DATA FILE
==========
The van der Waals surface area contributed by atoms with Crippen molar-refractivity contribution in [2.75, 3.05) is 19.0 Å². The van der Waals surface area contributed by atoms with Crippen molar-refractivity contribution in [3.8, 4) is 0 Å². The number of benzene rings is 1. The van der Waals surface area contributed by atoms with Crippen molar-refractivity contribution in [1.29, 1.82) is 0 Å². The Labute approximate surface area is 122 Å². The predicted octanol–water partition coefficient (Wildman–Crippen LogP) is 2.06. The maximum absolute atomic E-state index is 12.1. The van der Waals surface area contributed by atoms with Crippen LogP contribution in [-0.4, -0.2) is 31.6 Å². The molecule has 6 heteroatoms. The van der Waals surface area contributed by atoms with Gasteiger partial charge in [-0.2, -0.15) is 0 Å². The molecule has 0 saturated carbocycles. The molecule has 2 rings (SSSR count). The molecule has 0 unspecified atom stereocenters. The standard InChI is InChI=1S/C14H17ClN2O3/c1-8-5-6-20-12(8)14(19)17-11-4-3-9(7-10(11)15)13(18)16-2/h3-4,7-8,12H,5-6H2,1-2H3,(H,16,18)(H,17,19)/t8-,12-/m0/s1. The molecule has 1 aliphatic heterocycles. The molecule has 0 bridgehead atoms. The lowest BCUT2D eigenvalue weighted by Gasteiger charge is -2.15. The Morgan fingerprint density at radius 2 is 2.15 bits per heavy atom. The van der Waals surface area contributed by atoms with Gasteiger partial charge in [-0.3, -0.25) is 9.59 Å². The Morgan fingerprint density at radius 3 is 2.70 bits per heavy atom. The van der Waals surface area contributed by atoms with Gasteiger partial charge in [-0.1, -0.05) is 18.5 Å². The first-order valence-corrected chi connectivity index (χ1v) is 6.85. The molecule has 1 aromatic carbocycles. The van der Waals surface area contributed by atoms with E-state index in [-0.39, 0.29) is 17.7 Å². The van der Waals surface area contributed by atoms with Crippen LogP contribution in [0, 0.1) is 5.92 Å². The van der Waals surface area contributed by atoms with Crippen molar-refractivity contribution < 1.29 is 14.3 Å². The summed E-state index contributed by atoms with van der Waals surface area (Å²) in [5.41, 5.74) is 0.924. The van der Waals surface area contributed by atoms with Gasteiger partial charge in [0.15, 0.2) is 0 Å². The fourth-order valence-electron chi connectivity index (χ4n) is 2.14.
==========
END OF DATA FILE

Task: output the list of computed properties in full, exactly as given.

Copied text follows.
The van der Waals surface area contributed by atoms with Crippen molar-refractivity contribution in [2.75, 3.05) is 19.0 Å². The van der Waals surface area contributed by atoms with Crippen molar-refractivity contribution in [3.8, 4) is 0 Å². The number of benzene rings is 1. The van der Waals surface area contributed by atoms with Crippen molar-refractivity contribution in [1.29, 1.82) is 0 Å². The Labute approximate surface area is 122 Å². The predicted octanol–water partition coefficient (Wildman–Crippen LogP) is 2.06. The maximum absolute atomic E-state index is 12.1. The van der Waals surface area contributed by atoms with Crippen LogP contribution in [-0.4, -0.2) is 31.6 Å². The molecule has 6 heteroatoms. The van der Waals surface area contributed by atoms with Gasteiger partial charge in [-0.2, -0.15) is 0 Å². The molecule has 0 saturated carbocycles. The molecule has 2 rings (SSSR count). The molecule has 0 unspecified atom stereocenters. The standard InChI is InChI=1S/C14H17ClN2O3/c1-8-5-6-20-12(8)14(19)17-11-4-3-9(7-10(11)15)13(18)16-2/h3-4,7-8,12H,5-6H2,1-2H3,(H,16,18)(H,17,19)/t8-,12-/m0/s1. The molecule has 1 aliphatic heterocycles. The molecule has 0 bridgehead atoms. The lowest BCUT2D eigenvalue weighted by Gasteiger charge is -2.15. The Morgan fingerprint density at radius 2 is 2.15 bits per heavy atom. The van der Waals surface area contributed by atoms with Gasteiger partial charge in [-0.3, -0.25) is 9.59 Å². The Morgan fingerprint density at radius 3 is 2.70 bits per heavy atom. The van der Waals surface area contributed by atoms with Gasteiger partial charge in [-0.1, -0.05) is 18.5 Å². The first-order valence-corrected chi connectivity index (χ1v) is 6.85. The molecule has 1 aromatic carbocycles. The van der Waals surface area contributed by atoms with E-state index in [-0.39, 0.29) is 17.7 Å². The van der Waals surface area contributed by atoms with Crippen LogP contribution in [0, 0.1) is 5.92 Å². The van der Waals surface area contributed by atoms with Crippen molar-refractivity contribution < 1.29 is 14.3 Å². The summed E-state index contributed by atoms with van der Waals surface area (Å²) in [5.41, 5.74) is 0.924. The van der Waals surface area contributed by atoms with Gasteiger partial charge in [0.15, 0.2) is 0 Å². The fourth-order valence-electron chi connectivity index (χ4n) is 2.14.